The Middle Jurassic Bathonian stage, which is preceded by Aalenian and Bajocian and overlaid by the Callovian, was established on the basis of oolitic limestones outcropping at Bath in Somerset. This historical and English connection is a major reason I have chosen the Bathonian as a topic for Deposits Magazine. The Bathonian clays in Poland, like the English classic Kimmeridge Clay or Callovian Oxford Clay, are characterised by their rich fossil content. Although some years ago, the Bathonian clays from Poland were not as well known as these two English formations, today they have become progressively more recognised outside of Poland. This is due to an increasing number of publications dealing with different aspects of the clays and the 7th Jurassic Congress held in Kraków (southern Poland) in 2006, during which scientists from all over the world had the chance to meet and actually look at the Bathonian clays.
Geological and palaeogeographical background
The best outcrops of Bathonian clays are in southern and south-central Poland, in an area called the Kraków-Częstochowa Upland (Fig. 1). Here, the Jurassic rocks, and especially Oxfordian (Upper Jurassic) limestones, form a distinct belt stretching approximately in a south-east to north-west direction. That is why the late Professor Stefan Zbigniew Różycki in 1960, when comparing the area with such classic areas as the Swabian and Franconian Jurassic, called it the ‘Polish Jura’.
Actually, the Bathonian sediments under discussion are a form of claystone and mudstone, but the simple name ‘clay’ is commonly used to refer to these rocks that form a part of the so-called ore-bearing Częstochowa Clay Formation. The sediments are lithologically monotonous, dark-grey and sometimes black in colour. When freshly excavated, they are very soft. On the other hand, when dry, they can easily be split, lamina by lamina, by a knife. However, the most characteristic features of the sediments are carbonate nodules. They may occur as single bodies or as more or less continuous horizons. In addition, massive, grey siderite beds occur. These siderite bodies used to be exploited in several iron-mines that operated in the Kraków-Częstochowa Upland. Carbonate nodules and/or siderite beds may form a few horizons within a particular section. Using ammonites, the Bathonian clays have been subdivided into standard zones and subzones. These clays are underlain by the uppermost Bajocian ones and overlain either by Quaternary sands and/or gravels or by Callovian condensed glauconitic marls and limestones. However, in comparison to the Bathonian exposures, the Bajocian is scarcely represented in the area under discussion.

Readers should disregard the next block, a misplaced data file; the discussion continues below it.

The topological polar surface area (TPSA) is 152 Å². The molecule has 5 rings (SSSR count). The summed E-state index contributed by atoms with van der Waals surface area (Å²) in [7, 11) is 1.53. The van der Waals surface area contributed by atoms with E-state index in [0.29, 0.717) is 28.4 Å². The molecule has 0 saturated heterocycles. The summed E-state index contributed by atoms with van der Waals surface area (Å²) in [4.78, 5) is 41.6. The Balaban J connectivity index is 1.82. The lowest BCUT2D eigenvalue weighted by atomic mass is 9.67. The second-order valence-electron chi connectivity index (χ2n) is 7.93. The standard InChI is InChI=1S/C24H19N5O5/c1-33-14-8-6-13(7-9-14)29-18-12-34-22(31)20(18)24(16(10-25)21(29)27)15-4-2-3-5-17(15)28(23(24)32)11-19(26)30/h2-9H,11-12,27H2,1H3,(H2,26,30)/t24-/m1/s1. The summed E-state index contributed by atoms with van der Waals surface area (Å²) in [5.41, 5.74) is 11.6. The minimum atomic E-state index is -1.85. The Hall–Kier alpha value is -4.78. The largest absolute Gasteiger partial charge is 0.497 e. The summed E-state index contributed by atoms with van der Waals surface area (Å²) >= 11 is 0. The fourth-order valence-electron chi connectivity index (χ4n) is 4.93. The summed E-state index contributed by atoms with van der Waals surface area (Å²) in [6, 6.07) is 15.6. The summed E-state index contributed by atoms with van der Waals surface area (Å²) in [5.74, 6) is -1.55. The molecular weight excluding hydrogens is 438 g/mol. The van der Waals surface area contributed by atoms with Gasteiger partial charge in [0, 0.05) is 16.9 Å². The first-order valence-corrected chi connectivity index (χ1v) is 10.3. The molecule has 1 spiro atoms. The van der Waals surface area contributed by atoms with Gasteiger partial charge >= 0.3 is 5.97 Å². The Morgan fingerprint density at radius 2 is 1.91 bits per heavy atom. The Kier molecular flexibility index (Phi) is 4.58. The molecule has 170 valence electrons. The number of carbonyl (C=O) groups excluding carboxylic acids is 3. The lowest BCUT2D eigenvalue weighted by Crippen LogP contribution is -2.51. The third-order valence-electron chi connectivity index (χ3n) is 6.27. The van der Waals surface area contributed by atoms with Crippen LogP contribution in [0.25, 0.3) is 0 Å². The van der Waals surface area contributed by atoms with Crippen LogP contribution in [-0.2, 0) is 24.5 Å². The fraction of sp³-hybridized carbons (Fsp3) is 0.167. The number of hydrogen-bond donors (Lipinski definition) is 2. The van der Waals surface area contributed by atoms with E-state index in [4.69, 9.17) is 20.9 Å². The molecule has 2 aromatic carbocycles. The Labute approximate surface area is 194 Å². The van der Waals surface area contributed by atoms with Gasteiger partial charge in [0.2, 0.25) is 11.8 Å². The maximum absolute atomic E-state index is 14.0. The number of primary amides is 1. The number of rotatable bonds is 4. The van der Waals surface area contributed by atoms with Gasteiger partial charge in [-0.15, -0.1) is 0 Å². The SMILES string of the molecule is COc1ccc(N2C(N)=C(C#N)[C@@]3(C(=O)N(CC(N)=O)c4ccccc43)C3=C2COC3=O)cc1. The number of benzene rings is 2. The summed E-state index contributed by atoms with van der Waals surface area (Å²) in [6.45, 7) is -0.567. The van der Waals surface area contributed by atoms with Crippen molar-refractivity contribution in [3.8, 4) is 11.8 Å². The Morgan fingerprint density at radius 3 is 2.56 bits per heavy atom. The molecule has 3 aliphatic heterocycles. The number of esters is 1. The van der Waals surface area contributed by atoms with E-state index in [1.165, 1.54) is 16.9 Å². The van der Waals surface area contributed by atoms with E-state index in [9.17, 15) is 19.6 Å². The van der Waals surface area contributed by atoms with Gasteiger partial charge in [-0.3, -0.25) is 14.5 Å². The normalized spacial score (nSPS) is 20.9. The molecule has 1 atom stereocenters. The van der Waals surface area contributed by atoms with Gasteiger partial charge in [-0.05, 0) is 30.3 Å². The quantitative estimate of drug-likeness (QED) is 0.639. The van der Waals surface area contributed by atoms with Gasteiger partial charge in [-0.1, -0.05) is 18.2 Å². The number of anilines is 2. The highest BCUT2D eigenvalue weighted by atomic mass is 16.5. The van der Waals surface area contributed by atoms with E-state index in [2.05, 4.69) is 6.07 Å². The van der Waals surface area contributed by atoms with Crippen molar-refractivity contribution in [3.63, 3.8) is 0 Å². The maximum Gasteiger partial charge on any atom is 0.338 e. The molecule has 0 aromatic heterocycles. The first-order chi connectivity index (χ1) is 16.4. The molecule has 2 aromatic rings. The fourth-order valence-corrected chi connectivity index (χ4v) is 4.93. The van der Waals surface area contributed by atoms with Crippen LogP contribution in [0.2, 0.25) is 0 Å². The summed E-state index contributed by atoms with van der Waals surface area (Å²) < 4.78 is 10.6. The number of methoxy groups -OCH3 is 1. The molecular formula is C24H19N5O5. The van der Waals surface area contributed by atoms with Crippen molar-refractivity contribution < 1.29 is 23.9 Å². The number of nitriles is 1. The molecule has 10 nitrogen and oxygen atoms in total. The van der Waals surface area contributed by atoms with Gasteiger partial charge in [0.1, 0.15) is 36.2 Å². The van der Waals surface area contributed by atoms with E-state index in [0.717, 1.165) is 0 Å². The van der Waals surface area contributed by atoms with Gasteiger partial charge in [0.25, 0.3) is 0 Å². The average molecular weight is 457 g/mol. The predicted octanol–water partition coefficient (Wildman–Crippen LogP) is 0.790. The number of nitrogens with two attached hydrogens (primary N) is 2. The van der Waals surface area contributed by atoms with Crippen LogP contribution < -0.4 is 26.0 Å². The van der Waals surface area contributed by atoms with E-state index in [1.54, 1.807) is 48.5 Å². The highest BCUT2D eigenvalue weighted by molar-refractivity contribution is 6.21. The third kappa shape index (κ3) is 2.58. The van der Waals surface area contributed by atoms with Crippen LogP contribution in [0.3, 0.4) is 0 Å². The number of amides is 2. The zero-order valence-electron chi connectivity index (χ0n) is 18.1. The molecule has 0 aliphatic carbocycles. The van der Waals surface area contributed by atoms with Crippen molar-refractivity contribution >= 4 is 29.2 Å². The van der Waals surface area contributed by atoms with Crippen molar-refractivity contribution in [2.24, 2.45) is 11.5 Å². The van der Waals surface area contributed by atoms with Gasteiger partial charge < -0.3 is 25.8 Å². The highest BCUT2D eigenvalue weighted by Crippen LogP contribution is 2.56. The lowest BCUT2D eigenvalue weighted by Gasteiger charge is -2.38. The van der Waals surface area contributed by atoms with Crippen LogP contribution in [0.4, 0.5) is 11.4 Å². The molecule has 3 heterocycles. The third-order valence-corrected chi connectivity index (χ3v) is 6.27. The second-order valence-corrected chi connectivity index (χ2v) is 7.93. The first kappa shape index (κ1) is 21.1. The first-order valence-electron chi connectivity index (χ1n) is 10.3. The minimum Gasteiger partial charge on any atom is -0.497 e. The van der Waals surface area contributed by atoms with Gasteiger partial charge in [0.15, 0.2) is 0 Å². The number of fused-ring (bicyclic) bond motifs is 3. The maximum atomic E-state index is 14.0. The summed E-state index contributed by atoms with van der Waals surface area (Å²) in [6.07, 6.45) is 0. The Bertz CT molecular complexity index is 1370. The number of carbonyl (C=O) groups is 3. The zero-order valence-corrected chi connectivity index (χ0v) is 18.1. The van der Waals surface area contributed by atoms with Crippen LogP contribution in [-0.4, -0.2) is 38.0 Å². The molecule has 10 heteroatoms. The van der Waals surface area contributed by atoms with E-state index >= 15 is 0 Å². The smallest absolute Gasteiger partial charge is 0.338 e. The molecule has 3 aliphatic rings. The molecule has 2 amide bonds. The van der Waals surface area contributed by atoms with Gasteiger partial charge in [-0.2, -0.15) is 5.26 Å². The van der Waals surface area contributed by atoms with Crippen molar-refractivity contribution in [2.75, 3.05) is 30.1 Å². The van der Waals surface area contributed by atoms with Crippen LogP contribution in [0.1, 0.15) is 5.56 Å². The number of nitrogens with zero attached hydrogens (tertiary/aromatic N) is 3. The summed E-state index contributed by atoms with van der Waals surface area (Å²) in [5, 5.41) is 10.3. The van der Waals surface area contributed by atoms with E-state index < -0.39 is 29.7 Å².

During Bathonian times, Poland was covered by an epicontinental sea forming the Polish Basin. This was surrounded by a large area of land to the north (referred to as ‘Fennoscandia)’, by Belorussian and Ukrainian lands to the east, and Bohemian land to the south-west. To the south, the basin was bordered by the pre-Carpathian region. It is believed that the main connection with the Tethys Ocean, which was situated to the south, was possible only through the so-called ‘East-Carpathian Gate’ south-east of the basin. To the west, the basin was well connected with Germany and other western and north-western areas, including England (Fig. 2). The large land areas surrounding the basin on almost every side provided a large amount of siliclastic material from weathering, which served as a substrate for many organisms living there.
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